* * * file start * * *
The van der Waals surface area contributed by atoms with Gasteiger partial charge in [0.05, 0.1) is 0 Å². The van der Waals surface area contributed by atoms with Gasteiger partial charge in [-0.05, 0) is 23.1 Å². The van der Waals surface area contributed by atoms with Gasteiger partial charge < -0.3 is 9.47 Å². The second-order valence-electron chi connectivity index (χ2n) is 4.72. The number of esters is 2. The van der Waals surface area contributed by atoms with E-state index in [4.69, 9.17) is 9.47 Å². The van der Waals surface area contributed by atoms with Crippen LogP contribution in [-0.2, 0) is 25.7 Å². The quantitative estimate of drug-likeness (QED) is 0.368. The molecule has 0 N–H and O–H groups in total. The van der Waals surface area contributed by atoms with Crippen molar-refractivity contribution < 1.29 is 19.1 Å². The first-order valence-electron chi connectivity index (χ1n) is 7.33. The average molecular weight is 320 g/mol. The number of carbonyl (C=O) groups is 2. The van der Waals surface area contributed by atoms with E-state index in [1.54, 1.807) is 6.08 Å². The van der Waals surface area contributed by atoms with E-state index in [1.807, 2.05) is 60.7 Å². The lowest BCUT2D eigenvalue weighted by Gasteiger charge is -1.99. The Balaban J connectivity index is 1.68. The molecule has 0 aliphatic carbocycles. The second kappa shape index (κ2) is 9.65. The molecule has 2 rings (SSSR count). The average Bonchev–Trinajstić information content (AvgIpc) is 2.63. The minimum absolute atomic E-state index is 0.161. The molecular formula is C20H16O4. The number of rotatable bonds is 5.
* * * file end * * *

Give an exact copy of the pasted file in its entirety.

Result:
The van der Waals surface area contributed by atoms with Gasteiger partial charge in [0.05, 0.1) is 0 Å². The van der Waals surface area contributed by atoms with Gasteiger partial charge in [-0.05, 0) is 23.1 Å². The van der Waals surface area contributed by atoms with Gasteiger partial charge < -0.3 is 9.47 Å². The second-order valence-electron chi connectivity index (χ2n) is 4.72. The number of esters is 2. The van der Waals surface area contributed by atoms with E-state index in [4.69, 9.17) is 9.47 Å². The van der Waals surface area contributed by atoms with Crippen LogP contribution in [-0.2, 0) is 25.7 Å². The quantitative estimate of drug-likeness (QED) is 0.368. The molecule has 0 N–H and O–H groups in total. The van der Waals surface area contributed by atoms with Crippen molar-refractivity contribution < 1.29 is 19.1 Å². The first-order valence-electron chi connectivity index (χ1n) is 7.33. The average molecular weight is 320 g/mol. The number of carbonyl (C=O) groups is 2. The van der Waals surface area contributed by atoms with E-state index in [1.54, 1.807) is 6.08 Å². The van der Waals surface area contributed by atoms with E-state index in [1.807, 2.05) is 60.7 Å². The lowest BCUT2D eigenvalue weighted by Gasteiger charge is -1.99. The Balaban J connectivity index is 1.68. The molecule has 0 aliphatic carbocycles. The second kappa shape index (κ2) is 9.65. The molecule has 2 rings (SSSR count). The average Bonchev–Trinajstić information content (AvgIpc) is 2.63. The minimum absolute atomic E-state index is 0.161. The molecular formula is C20H16O4. The number of rotatable bonds is 5.